Eighty-six

"What's on your mind?" I started, abruptly yanked back from the dark days of the past. Rodan was standing very close to me, his mouth near my ear. I looked around. Jared was nowhere to be seen.

"He's stepped out for a moment."

"Ah."

He lifted his hand, as if to touch me, and then seemed to think better of it. I just stood there, avoiding his eyes, not knowing what to say. Who are you, I thought. What are you doing here? What is any of us doing here?

He turned away from me. "It's alright," he said. "I understand."

Understand what? From his tone I gathered that something significant had passed between us but, try as I might, I had no clue what it might have been. Maybe it's this place, I thought. Maybe it's making us turn upon one another, even now that the King is gone.

The door opened and Jared came in, followed by two of the Royal Guards, who took position on either side of the door.

"It won't be long, now." Along with the voice in his head came something else, like he was making an effort to be friendly.

"Right." I felt his presence linger, as if he wanted to say more but didn't know where to start. I chose to ignore him, and after a moment the sensation began to fade.

At the other end of the room a door opened and the old man, who we'd seen the night before, entered, followed by two Royal Guardsmen. One of the guards closed the door and then they, too, took their positions on either side of the door. The old man stood in front of them, his legs slightly apart, at ease. For a moment, no one moved or spoke.

For the first time I could take a good look at him, and I was shocked at how frail and exhausted he looked.

I reached out, as gently as I could. "Sir, are you alright?"

I waited for a reply, but none came.

"The King will see you now." I looked up, and found him looking straight at me. "You will have to be brief. He has not been well, lately." He turned to the others. "The two of you will need to remain here."

I waited, half expecting a reaction from either of my companions, but none came. "Sure," I said. "I won't be long." One of the Royal Guards opened the door and I followed the old man out.

I stopped, needing to let my eyes adjust. We were in a short corridor, dimly lit by the light coming in through a row of small stained glass windows, the colours darker and more saturated than they had been in the room that we had just left. I rubbed my face, trying to collect my thoughts.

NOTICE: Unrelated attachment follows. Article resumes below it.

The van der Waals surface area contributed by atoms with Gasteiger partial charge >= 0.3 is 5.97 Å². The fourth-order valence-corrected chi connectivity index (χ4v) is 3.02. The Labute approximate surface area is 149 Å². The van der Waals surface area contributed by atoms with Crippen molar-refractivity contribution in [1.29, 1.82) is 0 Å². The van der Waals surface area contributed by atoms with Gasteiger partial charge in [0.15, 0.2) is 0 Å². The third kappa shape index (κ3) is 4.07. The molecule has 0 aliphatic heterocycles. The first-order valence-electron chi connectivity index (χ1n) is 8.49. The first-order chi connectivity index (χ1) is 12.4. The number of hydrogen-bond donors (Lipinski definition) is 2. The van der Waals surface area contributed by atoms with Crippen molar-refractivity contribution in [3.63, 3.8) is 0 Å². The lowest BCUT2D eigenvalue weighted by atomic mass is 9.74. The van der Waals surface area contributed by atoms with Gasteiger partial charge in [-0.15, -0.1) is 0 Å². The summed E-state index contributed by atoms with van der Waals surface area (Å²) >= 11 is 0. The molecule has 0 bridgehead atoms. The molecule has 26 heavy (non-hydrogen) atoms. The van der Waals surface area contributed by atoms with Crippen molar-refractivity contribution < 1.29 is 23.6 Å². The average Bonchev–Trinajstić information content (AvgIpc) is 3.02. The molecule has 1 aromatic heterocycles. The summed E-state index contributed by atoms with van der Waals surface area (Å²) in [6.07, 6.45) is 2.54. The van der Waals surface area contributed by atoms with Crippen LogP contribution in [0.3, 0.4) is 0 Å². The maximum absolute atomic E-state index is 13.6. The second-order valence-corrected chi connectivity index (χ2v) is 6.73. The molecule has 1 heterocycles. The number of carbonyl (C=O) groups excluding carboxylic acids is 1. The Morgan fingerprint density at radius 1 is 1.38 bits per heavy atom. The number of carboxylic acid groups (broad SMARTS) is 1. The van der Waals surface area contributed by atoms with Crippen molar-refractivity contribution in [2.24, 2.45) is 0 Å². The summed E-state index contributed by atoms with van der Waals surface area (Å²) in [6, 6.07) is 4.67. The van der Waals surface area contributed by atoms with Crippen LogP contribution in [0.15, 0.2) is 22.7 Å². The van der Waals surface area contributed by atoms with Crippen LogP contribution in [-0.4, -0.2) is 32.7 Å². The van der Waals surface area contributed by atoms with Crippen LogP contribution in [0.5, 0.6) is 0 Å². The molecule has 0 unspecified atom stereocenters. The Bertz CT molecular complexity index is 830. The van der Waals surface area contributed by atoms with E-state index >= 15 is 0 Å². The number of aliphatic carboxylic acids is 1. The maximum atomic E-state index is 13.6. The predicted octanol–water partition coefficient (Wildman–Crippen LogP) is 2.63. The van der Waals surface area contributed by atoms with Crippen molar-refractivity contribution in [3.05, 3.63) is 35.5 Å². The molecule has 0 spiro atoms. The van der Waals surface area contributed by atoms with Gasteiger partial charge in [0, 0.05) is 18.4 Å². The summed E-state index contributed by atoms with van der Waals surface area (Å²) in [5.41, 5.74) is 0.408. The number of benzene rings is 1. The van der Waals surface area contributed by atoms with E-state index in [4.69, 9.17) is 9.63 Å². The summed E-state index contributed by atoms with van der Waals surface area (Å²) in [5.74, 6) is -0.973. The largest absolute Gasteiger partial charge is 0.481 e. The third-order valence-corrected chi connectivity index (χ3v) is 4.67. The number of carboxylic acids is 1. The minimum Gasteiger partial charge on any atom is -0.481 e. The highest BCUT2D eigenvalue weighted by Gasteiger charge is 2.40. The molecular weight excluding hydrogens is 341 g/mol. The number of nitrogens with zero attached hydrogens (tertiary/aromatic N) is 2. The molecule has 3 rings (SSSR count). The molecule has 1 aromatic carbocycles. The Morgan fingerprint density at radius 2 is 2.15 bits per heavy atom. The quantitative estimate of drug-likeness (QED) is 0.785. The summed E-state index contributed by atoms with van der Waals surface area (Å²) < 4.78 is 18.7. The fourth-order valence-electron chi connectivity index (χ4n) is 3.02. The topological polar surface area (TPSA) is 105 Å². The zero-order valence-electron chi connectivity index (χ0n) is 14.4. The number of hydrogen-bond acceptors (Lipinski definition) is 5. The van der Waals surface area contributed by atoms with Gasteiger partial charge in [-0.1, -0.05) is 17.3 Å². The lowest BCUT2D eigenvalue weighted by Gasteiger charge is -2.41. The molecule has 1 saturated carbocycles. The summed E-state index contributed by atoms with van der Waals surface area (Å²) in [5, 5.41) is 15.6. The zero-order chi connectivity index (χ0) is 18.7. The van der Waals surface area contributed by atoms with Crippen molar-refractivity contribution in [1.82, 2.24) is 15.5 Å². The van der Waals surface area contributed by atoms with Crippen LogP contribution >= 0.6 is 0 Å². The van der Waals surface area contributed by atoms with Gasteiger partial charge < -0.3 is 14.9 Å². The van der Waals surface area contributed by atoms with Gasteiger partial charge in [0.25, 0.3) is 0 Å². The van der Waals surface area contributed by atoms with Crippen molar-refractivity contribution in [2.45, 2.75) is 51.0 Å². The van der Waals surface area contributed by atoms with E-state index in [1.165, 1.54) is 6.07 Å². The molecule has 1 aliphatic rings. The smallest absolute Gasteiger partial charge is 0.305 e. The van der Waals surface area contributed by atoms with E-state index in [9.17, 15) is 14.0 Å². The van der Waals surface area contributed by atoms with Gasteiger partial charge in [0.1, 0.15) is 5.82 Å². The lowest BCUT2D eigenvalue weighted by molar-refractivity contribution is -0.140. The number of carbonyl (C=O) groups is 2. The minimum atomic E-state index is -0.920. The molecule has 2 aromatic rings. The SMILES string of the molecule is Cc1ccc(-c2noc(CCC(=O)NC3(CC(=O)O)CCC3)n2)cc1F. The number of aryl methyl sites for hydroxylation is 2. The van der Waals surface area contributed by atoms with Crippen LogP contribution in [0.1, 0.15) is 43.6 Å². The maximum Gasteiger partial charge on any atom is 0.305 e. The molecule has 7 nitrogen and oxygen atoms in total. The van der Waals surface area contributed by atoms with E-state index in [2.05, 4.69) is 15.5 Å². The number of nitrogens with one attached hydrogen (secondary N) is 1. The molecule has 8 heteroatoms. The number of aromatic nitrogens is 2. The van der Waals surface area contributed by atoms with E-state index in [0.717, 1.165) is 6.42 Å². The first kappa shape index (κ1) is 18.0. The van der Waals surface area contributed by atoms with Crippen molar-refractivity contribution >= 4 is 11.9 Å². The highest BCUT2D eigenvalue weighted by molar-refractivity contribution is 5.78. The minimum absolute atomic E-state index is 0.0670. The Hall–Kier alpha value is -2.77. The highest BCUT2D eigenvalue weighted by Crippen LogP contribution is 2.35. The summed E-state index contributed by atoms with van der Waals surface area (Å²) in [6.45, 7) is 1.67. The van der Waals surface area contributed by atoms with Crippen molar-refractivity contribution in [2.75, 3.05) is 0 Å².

"You don't have a message for the King, do you?" His voice in my head was quiet, controlled, and yet I could feel the intensity behind it.

"No," I admitted. "Though I have met Merran." I proceeded to tell him how, after the war, Merran had ended up at Jarvik's prison, and how he and I had met.

I decided not to mention Jadri. I had no idea where the old man fitted into the scheme of things, and I had no intention of setting an enemy on the young man's trail. The old man seemed to consider what I had said, and after a moment my thoughts began to wander. The corridor seemed to be getting darker, and I wonder whether it was getting dark outside, or that my eyes were playing tricks on me.

The old man chuckled, without real joy. "Your presence may even be a blessing in disguise, then. Come." He turned towards the door at the other end of the corridor.

"Wait," I said. "Please. Give me some idea of what's going on, so I won't upset the King by saying the wrong things."

This time he laughed out loud, a sound that sent a shiver down my spine. "Upset him? That's rich." He shook his eyes, wiping the tears from his eyes. "Please, forgive me," he said then. "You don't know what it's been like, over here."

I thought about what Jadri had told us, that night back at Jarvik's prison, about his father's disappearance, the murder on his mother, the frightening change that had come over his grandfather, the political turmoilů Maybe he's right, I thought, maybe I don't know. Maybe the war has been here all along, and we just haven't seen it before.

"No," I said. "I probably don't."

For a moment we stood there in silence, the beginning of an understanding between us. Then he turned towards the door. "Let's go."



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